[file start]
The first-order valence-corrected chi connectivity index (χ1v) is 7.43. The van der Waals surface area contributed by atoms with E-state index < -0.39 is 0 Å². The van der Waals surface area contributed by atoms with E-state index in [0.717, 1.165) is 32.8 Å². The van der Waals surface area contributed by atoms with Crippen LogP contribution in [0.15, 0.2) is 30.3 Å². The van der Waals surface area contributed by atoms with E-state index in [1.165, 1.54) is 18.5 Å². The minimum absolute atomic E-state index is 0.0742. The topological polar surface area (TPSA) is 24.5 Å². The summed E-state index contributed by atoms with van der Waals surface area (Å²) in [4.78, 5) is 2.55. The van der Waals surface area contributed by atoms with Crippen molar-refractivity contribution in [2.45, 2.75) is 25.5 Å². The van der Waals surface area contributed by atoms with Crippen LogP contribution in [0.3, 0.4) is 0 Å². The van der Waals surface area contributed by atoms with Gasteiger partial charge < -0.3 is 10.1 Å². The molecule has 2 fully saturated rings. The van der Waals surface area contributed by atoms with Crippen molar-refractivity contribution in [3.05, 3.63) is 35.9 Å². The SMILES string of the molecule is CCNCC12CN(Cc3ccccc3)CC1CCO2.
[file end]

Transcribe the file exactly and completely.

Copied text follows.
The first-order valence-corrected chi connectivity index (χ1v) is 7.43. The van der Waals surface area contributed by atoms with E-state index < -0.39 is 0 Å². The van der Waals surface area contributed by atoms with E-state index in [0.717, 1.165) is 32.8 Å². The van der Waals surface area contributed by atoms with Crippen LogP contribution in [0.15, 0.2) is 30.3 Å². The van der Waals surface area contributed by atoms with E-state index in [1.165, 1.54) is 18.5 Å². The minimum absolute atomic E-state index is 0.0742. The topological polar surface area (TPSA) is 24.5 Å². The summed E-state index contributed by atoms with van der Waals surface area (Å²) in [4.78, 5) is 2.55. The van der Waals surface area contributed by atoms with Crippen molar-refractivity contribution in [2.45, 2.75) is 25.5 Å². The van der Waals surface area contributed by atoms with Crippen LogP contribution in [0.3, 0.4) is 0 Å². The van der Waals surface area contributed by atoms with Gasteiger partial charge < -0.3 is 10.1 Å². The molecule has 2 fully saturated rings. The van der Waals surface area contributed by atoms with Crippen molar-refractivity contribution in [3.05, 3.63) is 35.9 Å². The SMILES string of the molecule is CCNCC12CN(Cc3ccccc3)CC1CCO2.